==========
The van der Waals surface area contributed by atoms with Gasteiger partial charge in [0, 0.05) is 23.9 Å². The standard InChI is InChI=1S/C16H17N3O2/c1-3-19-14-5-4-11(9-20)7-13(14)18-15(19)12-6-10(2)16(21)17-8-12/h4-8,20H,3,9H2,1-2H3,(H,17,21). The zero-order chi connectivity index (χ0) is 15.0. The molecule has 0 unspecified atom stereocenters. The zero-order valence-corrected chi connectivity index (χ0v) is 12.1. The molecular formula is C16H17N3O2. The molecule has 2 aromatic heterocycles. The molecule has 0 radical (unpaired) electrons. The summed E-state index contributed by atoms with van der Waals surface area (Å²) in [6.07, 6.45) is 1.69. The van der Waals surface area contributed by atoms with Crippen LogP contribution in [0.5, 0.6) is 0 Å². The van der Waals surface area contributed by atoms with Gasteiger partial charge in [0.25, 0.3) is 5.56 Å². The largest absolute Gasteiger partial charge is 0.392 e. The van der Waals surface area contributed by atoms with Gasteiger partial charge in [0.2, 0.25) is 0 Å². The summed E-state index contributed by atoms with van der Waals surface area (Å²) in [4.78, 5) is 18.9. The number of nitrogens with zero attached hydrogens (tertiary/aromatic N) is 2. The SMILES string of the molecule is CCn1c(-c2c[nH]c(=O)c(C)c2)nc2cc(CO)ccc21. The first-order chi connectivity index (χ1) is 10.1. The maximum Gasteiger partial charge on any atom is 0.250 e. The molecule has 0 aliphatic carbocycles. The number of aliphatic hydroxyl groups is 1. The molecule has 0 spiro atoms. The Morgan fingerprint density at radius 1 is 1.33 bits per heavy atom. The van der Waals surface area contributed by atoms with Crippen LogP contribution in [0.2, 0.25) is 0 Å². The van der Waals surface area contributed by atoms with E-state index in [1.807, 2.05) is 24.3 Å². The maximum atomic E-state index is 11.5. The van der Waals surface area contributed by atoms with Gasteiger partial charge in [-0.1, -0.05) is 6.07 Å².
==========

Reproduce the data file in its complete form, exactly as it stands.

The van der Waals surface area contributed by atoms with Gasteiger partial charge in [0, 0.05) is 23.9 Å². The standard InChI is InChI=1S/C16H17N3O2/c1-3-19-14-5-4-11(9-20)7-13(14)18-15(19)12-6-10(2)16(21)17-8-12/h4-8,20H,3,9H2,1-2H3,(H,17,21). The zero-order chi connectivity index (χ0) is 15.0. The molecule has 0 unspecified atom stereocenters. The zero-order valence-corrected chi connectivity index (χ0v) is 12.1. The molecular formula is C16H17N3O2. The molecule has 2 aromatic heterocycles. The molecule has 0 radical (unpaired) electrons. The summed E-state index contributed by atoms with van der Waals surface area (Å²) in [6.07, 6.45) is 1.69. The van der Waals surface area contributed by atoms with Crippen LogP contribution in [0.5, 0.6) is 0 Å². The van der Waals surface area contributed by atoms with Gasteiger partial charge in [0.25, 0.3) is 5.56 Å². The largest absolute Gasteiger partial charge is 0.392 e. The van der Waals surface area contributed by atoms with Gasteiger partial charge in [0.2, 0.25) is 0 Å². The summed E-state index contributed by atoms with van der Waals surface area (Å²) in [4.78, 5) is 18.9. The number of nitrogens with zero attached hydrogens (tertiary/aromatic N) is 2. The SMILES string of the molecule is CCn1c(-c2c[nH]c(=O)c(C)c2)nc2cc(CO)ccc21. The first-order chi connectivity index (χ1) is 10.1. The maximum Gasteiger partial charge on any atom is 0.250 e. The molecule has 0 aliphatic carbocycles. The number of aliphatic hydroxyl groups is 1. The molecule has 0 spiro atoms. The Morgan fingerprint density at radius 1 is 1.33 bits per heavy atom. The van der Waals surface area contributed by atoms with Crippen LogP contribution in [0.2, 0.25) is 0 Å². The van der Waals surface area contributed by atoms with E-state index in [1.807, 2.05) is 24.3 Å². The maximum atomic E-state index is 11.5. The van der Waals surface area contributed by atoms with Gasteiger partial charge in [-0.1, -0.05) is 6.07 Å².